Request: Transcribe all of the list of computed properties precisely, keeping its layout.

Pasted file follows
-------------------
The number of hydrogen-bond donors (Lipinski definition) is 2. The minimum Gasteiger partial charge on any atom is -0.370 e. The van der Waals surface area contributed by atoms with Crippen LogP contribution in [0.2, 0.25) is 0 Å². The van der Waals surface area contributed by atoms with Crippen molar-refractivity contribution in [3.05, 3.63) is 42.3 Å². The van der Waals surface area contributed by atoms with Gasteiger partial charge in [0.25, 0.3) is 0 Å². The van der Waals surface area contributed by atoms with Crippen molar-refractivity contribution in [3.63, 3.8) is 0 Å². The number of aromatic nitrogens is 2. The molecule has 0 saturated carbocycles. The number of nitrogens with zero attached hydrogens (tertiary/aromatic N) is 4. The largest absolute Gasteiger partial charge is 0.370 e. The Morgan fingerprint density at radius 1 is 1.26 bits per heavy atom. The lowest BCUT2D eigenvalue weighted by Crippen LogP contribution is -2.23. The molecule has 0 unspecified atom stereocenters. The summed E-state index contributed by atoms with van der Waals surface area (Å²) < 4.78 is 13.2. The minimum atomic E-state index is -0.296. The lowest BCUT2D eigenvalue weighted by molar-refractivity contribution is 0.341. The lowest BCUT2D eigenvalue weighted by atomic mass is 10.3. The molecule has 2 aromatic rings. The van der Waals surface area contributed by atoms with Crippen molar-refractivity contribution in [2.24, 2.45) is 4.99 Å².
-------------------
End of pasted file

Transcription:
The number of hydrogen-bond donors (Lipinski definition) is 2. The minimum Gasteiger partial charge on any atom is -0.370 e. The van der Waals surface area contributed by atoms with Crippen LogP contribution in [0.2, 0.25) is 0 Å². The van der Waals surface area contributed by atoms with Crippen molar-refractivity contribution in [3.05, 3.63) is 42.3 Å². The van der Waals surface area contributed by atoms with Gasteiger partial charge in [0.25, 0.3) is 0 Å². The van der Waals surface area contributed by atoms with Crippen molar-refractivity contribution in [3.63, 3.8) is 0 Å². The number of aromatic nitrogens is 2. The molecule has 0 saturated carbocycles. The number of nitrogens with zero attached hydrogens (tertiary/aromatic N) is 4. The largest absolute Gasteiger partial charge is 0.370 e. The Morgan fingerprint density at radius 1 is 1.26 bits per heavy atom. The lowest BCUT2D eigenvalue weighted by Crippen LogP contribution is -2.23. The molecule has 0 unspecified atom stereocenters. The summed E-state index contributed by atoms with van der Waals surface area (Å²) < 4.78 is 13.2. The minimum atomic E-state index is -0.296. The lowest BCUT2D eigenvalue weighted by molar-refractivity contribution is 0.341. The lowest BCUT2D eigenvalue weighted by atomic mass is 10.3. The molecule has 2 aromatic rings. The van der Waals surface area contributed by atoms with Crippen molar-refractivity contribution in [2.24, 2.45) is 4.99 Å².